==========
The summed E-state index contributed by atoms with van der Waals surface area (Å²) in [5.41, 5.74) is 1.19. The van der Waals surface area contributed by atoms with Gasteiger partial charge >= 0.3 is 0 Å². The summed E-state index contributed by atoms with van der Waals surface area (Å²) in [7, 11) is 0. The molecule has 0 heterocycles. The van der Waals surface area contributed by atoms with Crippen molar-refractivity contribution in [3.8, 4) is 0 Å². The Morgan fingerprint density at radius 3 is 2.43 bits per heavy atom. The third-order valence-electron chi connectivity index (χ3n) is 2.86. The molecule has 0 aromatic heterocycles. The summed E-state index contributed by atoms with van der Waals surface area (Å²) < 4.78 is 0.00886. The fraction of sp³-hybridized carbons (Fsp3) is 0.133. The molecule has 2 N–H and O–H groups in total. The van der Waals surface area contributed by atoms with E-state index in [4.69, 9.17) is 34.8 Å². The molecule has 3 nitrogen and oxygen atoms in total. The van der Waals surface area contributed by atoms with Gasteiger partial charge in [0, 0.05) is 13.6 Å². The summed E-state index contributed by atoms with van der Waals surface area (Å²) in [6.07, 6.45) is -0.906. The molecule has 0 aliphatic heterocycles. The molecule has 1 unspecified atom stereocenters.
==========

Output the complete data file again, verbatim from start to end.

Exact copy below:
The summed E-state index contributed by atoms with van der Waals surface area (Å²) in [5.41, 5.74) is 1.19. The van der Waals surface area contributed by atoms with Gasteiger partial charge >= 0.3 is 0 Å². The summed E-state index contributed by atoms with van der Waals surface area (Å²) in [7, 11) is 0. The molecule has 0 heterocycles. The van der Waals surface area contributed by atoms with Crippen molar-refractivity contribution in [3.8, 4) is 0 Å². The Morgan fingerprint density at radius 3 is 2.43 bits per heavy atom. The third-order valence-electron chi connectivity index (χ3n) is 2.86. The molecule has 0 aromatic heterocycles. The summed E-state index contributed by atoms with van der Waals surface area (Å²) < 4.78 is 0.00886. The fraction of sp³-hybridized carbons (Fsp3) is 0.133. The molecule has 2 N–H and O–H groups in total. The van der Waals surface area contributed by atoms with E-state index in [4.69, 9.17) is 34.8 Å². The molecule has 3 nitrogen and oxygen atoms in total. The van der Waals surface area contributed by atoms with Gasteiger partial charge in [0, 0.05) is 13.6 Å². The summed E-state index contributed by atoms with van der Waals surface area (Å²) in [6.07, 6.45) is -0.906. The molecule has 0 aliphatic heterocycles. The molecule has 1 unspecified atom stereocenters.